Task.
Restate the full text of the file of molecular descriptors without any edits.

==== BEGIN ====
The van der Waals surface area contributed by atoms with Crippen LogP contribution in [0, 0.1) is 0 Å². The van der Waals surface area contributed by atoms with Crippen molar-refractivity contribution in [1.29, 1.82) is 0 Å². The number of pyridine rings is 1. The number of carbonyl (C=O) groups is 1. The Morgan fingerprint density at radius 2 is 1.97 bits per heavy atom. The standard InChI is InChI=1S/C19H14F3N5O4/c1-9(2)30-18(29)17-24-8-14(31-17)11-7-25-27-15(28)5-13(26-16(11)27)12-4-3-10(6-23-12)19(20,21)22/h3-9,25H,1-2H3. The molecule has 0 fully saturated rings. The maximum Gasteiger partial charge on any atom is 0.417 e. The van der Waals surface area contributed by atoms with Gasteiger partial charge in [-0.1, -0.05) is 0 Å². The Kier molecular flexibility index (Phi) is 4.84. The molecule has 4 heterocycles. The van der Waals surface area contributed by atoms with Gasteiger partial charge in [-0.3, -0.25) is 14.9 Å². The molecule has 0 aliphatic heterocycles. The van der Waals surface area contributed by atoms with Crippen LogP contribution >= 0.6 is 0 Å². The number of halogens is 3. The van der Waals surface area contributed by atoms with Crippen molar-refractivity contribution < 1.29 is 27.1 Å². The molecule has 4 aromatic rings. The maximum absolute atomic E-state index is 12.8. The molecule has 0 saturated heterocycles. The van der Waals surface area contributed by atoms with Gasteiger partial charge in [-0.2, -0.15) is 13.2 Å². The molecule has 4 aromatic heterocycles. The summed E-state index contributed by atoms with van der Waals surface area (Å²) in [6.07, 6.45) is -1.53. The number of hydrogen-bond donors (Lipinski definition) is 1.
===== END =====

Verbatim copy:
The van der Waals surface area contributed by atoms with Crippen LogP contribution in [0, 0.1) is 0 Å². The van der Waals surface area contributed by atoms with Crippen molar-refractivity contribution in [1.29, 1.82) is 0 Å². The number of pyridine rings is 1. The number of carbonyl (C=O) groups is 1. The Morgan fingerprint density at radius 2 is 1.97 bits per heavy atom. The standard InChI is InChI=1S/C19H14F3N5O4/c1-9(2)30-18(29)17-24-8-14(31-17)11-7-25-27-15(28)5-13(26-16(11)27)12-4-3-10(6-23-12)19(20,21)22/h3-9,25H,1-2H3. The molecule has 0 fully saturated rings. The maximum Gasteiger partial charge on any atom is 0.417 e. The van der Waals surface area contributed by atoms with Gasteiger partial charge in [-0.1, -0.05) is 0 Å². The Kier molecular flexibility index (Phi) is 4.84. The molecule has 4 heterocycles. The van der Waals surface area contributed by atoms with Gasteiger partial charge in [-0.3, -0.25) is 14.9 Å². The molecule has 0 aliphatic heterocycles. The van der Waals surface area contributed by atoms with Crippen LogP contribution >= 0.6 is 0 Å². The number of halogens is 3. The van der Waals surface area contributed by atoms with Crippen molar-refractivity contribution < 1.29 is 27.1 Å². The molecule has 4 aromatic rings. The maximum absolute atomic E-state index is 12.8. The molecule has 0 saturated heterocycles. The van der Waals surface area contributed by atoms with Gasteiger partial charge in [-0.2, -0.15) is 13.2 Å². The molecule has 4 aromatic heterocycles. The summed E-state index contributed by atoms with van der Waals surface area (Å²) in [6.07, 6.45) is -1.53. The number of hydrogen-bond donors (Lipinski definition) is 1.